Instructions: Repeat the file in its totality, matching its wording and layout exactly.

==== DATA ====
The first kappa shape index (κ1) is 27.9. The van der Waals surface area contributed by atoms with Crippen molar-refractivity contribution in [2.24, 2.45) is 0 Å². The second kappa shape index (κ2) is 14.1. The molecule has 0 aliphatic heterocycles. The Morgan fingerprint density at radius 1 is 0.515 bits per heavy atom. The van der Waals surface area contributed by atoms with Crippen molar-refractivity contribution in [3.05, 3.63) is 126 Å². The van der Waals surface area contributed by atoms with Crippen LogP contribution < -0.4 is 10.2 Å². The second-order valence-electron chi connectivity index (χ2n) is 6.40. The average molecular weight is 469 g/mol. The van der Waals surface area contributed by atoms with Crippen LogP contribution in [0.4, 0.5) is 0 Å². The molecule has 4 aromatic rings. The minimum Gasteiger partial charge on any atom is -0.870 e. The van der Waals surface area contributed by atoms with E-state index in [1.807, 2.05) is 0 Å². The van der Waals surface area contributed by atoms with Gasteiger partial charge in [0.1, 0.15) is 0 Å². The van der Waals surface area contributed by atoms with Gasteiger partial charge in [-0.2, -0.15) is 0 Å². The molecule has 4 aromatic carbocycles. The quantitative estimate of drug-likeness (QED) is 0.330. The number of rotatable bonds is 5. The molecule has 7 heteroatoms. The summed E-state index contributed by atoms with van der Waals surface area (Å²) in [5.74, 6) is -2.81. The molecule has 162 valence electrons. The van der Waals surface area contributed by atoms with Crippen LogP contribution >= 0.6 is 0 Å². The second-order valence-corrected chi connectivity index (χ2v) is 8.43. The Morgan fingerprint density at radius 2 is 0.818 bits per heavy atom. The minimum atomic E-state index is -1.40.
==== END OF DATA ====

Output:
The first kappa shape index (κ1) is 27.9. The van der Waals surface area contributed by atoms with Crippen molar-refractivity contribution in [2.24, 2.45) is 0 Å². The second kappa shape index (κ2) is 14.1. The molecule has 0 aliphatic heterocycles. The Morgan fingerprint density at radius 1 is 0.515 bits per heavy atom. The van der Waals surface area contributed by atoms with Crippen molar-refractivity contribution in [3.05, 3.63) is 126 Å². The van der Waals surface area contributed by atoms with Crippen LogP contribution < -0.4 is 10.2 Å². The second-order valence-electron chi connectivity index (χ2n) is 6.40. The average molecular weight is 469 g/mol. The van der Waals surface area contributed by atoms with Crippen LogP contribution in [0.4, 0.5) is 0 Å². The molecule has 4 aromatic rings. The minimum Gasteiger partial charge on any atom is -0.870 e. The van der Waals surface area contributed by atoms with E-state index in [1.807, 2.05) is 0 Å². The van der Waals surface area contributed by atoms with Gasteiger partial charge in [0.1, 0.15) is 0 Å². The van der Waals surface area contributed by atoms with Gasteiger partial charge in [-0.2, -0.15) is 0 Å². The molecule has 4 aromatic carbocycles. The quantitative estimate of drug-likeness (QED) is 0.330. The number of rotatable bonds is 5. The molecule has 7 heteroatoms. The summed E-state index contributed by atoms with van der Waals surface area (Å²) in [5.74, 6) is -2.81. The molecule has 162 valence electrons. The van der Waals surface area contributed by atoms with Crippen LogP contribution >= 0.6 is 0 Å². The second-order valence-corrected chi connectivity index (χ2v) is 8.43. The Morgan fingerprint density at radius 2 is 0.818 bits per heavy atom. The minimum atomic E-state index is -1.40.